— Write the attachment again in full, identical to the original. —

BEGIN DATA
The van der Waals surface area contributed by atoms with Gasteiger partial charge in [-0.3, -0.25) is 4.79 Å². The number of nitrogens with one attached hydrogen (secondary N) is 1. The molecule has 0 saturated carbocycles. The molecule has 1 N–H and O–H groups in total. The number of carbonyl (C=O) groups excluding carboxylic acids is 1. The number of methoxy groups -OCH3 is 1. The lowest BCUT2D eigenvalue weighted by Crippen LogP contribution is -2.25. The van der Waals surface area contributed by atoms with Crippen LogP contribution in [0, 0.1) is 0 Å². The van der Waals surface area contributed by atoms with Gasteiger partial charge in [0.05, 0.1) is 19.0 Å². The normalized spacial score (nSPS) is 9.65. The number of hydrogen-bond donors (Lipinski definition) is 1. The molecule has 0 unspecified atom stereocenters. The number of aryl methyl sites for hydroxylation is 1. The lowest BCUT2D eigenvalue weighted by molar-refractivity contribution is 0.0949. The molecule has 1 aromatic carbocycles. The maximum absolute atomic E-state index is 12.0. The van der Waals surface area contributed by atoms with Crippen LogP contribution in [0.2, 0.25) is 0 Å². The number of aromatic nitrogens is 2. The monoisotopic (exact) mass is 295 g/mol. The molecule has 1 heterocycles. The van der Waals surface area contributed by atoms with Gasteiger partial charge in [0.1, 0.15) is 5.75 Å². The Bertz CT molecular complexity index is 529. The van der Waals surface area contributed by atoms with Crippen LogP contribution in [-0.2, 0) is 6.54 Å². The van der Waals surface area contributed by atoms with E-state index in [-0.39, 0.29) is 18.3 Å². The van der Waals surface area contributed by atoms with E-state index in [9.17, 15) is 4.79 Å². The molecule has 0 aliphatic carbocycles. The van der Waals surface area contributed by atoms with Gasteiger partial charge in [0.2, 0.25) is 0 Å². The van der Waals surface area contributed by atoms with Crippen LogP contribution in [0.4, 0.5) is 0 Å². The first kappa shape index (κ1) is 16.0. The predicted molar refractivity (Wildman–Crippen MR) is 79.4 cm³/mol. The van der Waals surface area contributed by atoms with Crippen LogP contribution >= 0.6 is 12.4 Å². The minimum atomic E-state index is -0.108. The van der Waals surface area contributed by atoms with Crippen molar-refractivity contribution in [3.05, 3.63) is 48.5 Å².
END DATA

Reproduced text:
The van der Waals surface area contributed by atoms with Gasteiger partial charge in [-0.3, -0.25) is 4.79 Å². The number of nitrogens with one attached hydrogen (secondary N) is 1. The molecule has 0 saturated carbocycles. The molecule has 1 N–H and O–H groups in total. The number of carbonyl (C=O) groups excluding carboxylic acids is 1. The number of methoxy groups -OCH3 is 1. The lowest BCUT2D eigenvalue weighted by Crippen LogP contribution is -2.25. The van der Waals surface area contributed by atoms with Crippen LogP contribution in [0, 0.1) is 0 Å². The van der Waals surface area contributed by atoms with Gasteiger partial charge in [0.05, 0.1) is 19.0 Å². The normalized spacial score (nSPS) is 9.65. The number of hydrogen-bond donors (Lipinski definition) is 1. The molecule has 0 unspecified atom stereocenters. The number of aryl methyl sites for hydroxylation is 1. The lowest BCUT2D eigenvalue weighted by molar-refractivity contribution is 0.0949. The molecule has 1 aromatic carbocycles. The maximum absolute atomic E-state index is 12.0. The van der Waals surface area contributed by atoms with Crippen LogP contribution in [0.2, 0.25) is 0 Å². The number of aromatic nitrogens is 2. The monoisotopic (exact) mass is 295 g/mol. The molecule has 1 heterocycles. The van der Waals surface area contributed by atoms with Gasteiger partial charge in [0.1, 0.15) is 5.75 Å². The Bertz CT molecular complexity index is 529. The van der Waals surface area contributed by atoms with Crippen LogP contribution in [-0.2, 0) is 6.54 Å². The van der Waals surface area contributed by atoms with E-state index in [-0.39, 0.29) is 18.3 Å². The van der Waals surface area contributed by atoms with E-state index in [9.17, 15) is 4.79 Å². The molecule has 0 aliphatic carbocycles. The van der Waals surface area contributed by atoms with Gasteiger partial charge in [0.2, 0.25) is 0 Å². The van der Waals surface area contributed by atoms with Crippen LogP contribution in [0.4, 0.5) is 0 Å². The first kappa shape index (κ1) is 16.0. The predicted molar refractivity (Wildman–Crippen MR) is 79.4 cm³/mol. The van der Waals surface area contributed by atoms with Crippen LogP contribution >= 0.6 is 12.4 Å². The minimum atomic E-state index is -0.108. The van der Waals surface area contributed by atoms with Crippen molar-refractivity contribution in [3.05, 3.63) is 48.5 Å².